September 15, 2022

Survivors and intergenerational Survivors of residential and day schools asked for input to guide action

FOR IMMEDIATE RELEASE: Thursday September 15, 2022

ANISHINAABE AND DAKOTA TERRITORY, MB — The Southern Chiefs’ Organization (SCO) is launching a survey, leading up to the National Day for Truth and Reconciliation, asking Survivors and intergenerational Survivors of the residential and day school system for their guidance and priorities.

“It is of utmost importance that we listen to the voices of Anishinaabe and Dakota Survivors and intergenerational Survivors as we plan our next steps,” said SCO Grand Chief Jerry Daniels. “We want to ensure that we are aligning our actions with the very real and timely needs of our citizens.”

The short survey is open to all southern First Nation citizens and asks how to best achieve education and awareness, healing, and accountability, and about the importance of tools such as research, policy, and legislation. The survey also asks how to best honour the children who did not return home from residential schools. The responses will be analyzed and compiled into a report that will guide the direction of SCO.

“This is about listening to our citizens and bringing healing and reconciliation to our Nations,” concluded Grand Chief Daniels. “As all Canadians continue to grapple with and learn the true history of this country, this process honours Survivors and will ensure we are on the right path.”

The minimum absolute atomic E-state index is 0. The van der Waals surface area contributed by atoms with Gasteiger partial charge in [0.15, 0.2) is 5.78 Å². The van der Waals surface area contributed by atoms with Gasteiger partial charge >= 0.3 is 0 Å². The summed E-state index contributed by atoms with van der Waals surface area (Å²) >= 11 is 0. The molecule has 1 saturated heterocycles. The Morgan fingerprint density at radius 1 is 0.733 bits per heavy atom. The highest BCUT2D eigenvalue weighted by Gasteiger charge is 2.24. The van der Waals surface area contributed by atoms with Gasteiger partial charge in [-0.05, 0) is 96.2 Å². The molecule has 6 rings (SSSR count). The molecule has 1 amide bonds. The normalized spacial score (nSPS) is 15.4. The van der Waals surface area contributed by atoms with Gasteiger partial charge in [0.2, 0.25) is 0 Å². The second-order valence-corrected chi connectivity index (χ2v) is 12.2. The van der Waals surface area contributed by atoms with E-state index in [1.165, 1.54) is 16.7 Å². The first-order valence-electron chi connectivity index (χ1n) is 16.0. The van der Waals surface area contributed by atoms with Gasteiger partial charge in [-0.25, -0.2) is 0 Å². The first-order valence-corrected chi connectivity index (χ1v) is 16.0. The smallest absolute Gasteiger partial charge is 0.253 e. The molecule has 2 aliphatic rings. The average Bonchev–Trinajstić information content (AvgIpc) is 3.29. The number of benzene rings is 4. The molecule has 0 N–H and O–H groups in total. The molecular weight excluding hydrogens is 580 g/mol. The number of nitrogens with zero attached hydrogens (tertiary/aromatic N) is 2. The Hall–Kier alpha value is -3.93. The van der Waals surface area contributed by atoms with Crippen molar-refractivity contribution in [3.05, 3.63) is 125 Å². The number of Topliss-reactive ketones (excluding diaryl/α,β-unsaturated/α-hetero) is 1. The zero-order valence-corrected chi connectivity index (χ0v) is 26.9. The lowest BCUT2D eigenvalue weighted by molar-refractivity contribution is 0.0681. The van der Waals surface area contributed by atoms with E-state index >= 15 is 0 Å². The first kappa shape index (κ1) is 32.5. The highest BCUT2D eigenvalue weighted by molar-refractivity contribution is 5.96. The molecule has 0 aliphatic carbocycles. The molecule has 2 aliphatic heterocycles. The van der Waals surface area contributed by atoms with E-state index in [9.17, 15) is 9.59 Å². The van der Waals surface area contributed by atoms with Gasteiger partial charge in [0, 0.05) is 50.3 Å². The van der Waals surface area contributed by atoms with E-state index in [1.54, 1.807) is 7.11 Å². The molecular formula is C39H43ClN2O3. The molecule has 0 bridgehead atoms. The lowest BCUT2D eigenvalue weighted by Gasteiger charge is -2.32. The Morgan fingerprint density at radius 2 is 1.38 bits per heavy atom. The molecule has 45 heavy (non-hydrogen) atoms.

The survey will run for six weeks ending on October 27, 2022 and can be found at

The residential and day school system represents one of the darkest moments in Canadian history. The schools sought to ‘kill the Indian in the child’ and assimilate First Nation children. In Manitoba, there were 19 residential schools and 115 day schools. The residential schools were established by the Canadian government starting in 1831 and administered over the next 165 years by Roman Catholic, Anglican, Methodist, United and other Christian denominations. More than 150,000 children were forced to attend residential schools and more than 200,000 were forced to attend day schools. Once at the schools, students faced harsh discipline and physical, emotional, and sexual abuse.

SCO recently launched a Survivors Healing Supports Program and a Harm Reduction Awareness and Land Based Healing Fund to support Survivors and intergenerational Survivors. 


The Southern Chiefs’ Organization represents 34 First Nations and more than 81,500 citizens in what is now called southern Manitoba. SCO is an independent political organization that protects, preserves, promotes, and enhances First Nations peoples’ inherent rights, languages, customs, and traditions through the application and implementation of the spirit and intent of the Treaty-making process.

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